As if some sky of dreams shone through!

     

    Just as another woman sleeps!

    Enough to throw one’s thoughts in heaps

    Of doubt and horror,—what to say

    Or think,—this awful secret sway,

    The potter’s power over the clay!

    Of the same lump (it has been said)

    For honour and dishonour made,

    Two sister vessels. Here is one.

     

    My cousin Nell is fond of fun,

    And fond of dress, and change, and praise,

    So mere a woman in her ways:

    And if her sweet eyes rich in youth

    Are like her lips that tell the truth,

    My cousin Nell is fond of love.

    And she’s the girl I’m proudest of.

    Who does not prize her, guard her well?

    The love of change, in cousin Nell,

    Shall find the best and hold it dear:

    The unconquered mirth turn quieter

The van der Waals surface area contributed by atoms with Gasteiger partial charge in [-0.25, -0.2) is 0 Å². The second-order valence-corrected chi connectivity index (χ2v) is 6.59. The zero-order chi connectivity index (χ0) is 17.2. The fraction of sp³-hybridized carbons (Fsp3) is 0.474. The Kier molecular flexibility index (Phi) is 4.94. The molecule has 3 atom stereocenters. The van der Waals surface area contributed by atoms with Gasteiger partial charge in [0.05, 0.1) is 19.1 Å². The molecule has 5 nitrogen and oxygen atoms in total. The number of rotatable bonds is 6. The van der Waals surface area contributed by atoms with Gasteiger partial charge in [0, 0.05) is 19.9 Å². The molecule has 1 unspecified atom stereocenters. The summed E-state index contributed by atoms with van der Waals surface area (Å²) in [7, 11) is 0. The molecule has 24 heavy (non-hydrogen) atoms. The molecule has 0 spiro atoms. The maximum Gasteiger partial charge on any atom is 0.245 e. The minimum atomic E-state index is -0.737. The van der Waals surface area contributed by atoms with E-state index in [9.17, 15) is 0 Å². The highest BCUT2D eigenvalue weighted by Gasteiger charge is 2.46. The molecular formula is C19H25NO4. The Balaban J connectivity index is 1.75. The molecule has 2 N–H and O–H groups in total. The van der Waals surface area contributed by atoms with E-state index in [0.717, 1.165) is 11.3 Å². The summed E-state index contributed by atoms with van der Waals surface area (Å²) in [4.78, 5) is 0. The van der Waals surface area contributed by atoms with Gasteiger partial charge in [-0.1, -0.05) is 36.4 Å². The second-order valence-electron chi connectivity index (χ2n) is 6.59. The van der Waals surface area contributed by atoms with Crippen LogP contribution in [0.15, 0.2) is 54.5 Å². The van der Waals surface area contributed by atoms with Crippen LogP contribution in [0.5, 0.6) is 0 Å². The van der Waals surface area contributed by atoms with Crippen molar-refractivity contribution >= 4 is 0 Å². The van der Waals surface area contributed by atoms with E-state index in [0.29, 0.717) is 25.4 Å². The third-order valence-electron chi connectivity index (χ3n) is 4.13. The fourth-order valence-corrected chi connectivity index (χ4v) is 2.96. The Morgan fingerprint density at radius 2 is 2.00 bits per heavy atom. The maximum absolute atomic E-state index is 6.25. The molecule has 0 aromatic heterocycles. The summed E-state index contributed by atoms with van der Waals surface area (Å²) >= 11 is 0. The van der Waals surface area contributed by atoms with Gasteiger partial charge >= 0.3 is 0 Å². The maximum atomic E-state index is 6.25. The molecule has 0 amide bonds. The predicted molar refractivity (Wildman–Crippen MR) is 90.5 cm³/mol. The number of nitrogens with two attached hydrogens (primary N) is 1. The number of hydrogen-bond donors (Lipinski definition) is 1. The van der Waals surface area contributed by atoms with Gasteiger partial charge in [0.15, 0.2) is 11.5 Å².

Not through her own, through others’ woe:

    The conscious pride of beauty glow

    Beside another’s pride in her,

    One little part of all they share.

    For Love himself shall ripen these

    In a kind soil to just increase

    Through years of fertilizing peace.

     

    Of the same lump (as it is said)

    For honour and dishonour made,

    Two sister vessels. Here is one.

     

    It makes a goblin of the sun.

     

    So pure,—so fall’n! How dare to think

    Of the first common kindred link?

    Yet, Jenny, till the world shall burn

    It seems that all things take their turn;

    And who shall say but this fair tree

    May need, in changes that may be,

    Your children’s children’s charity?

    Scorned then, no doubt, as you are scorn’d!

    Shall no man hold his pride forewarn’d

    Till in the end, the Day of Days,

    At Judgment, one of his own race,

    As frail and lost as you, shall rise,—

    His daughter, with his mother’s eyes?

     

    How Jenny’s clock ticks on the shelf!

    Might not the dial scorn itself

    That has such hours to register?

    Yet as to me, even so to her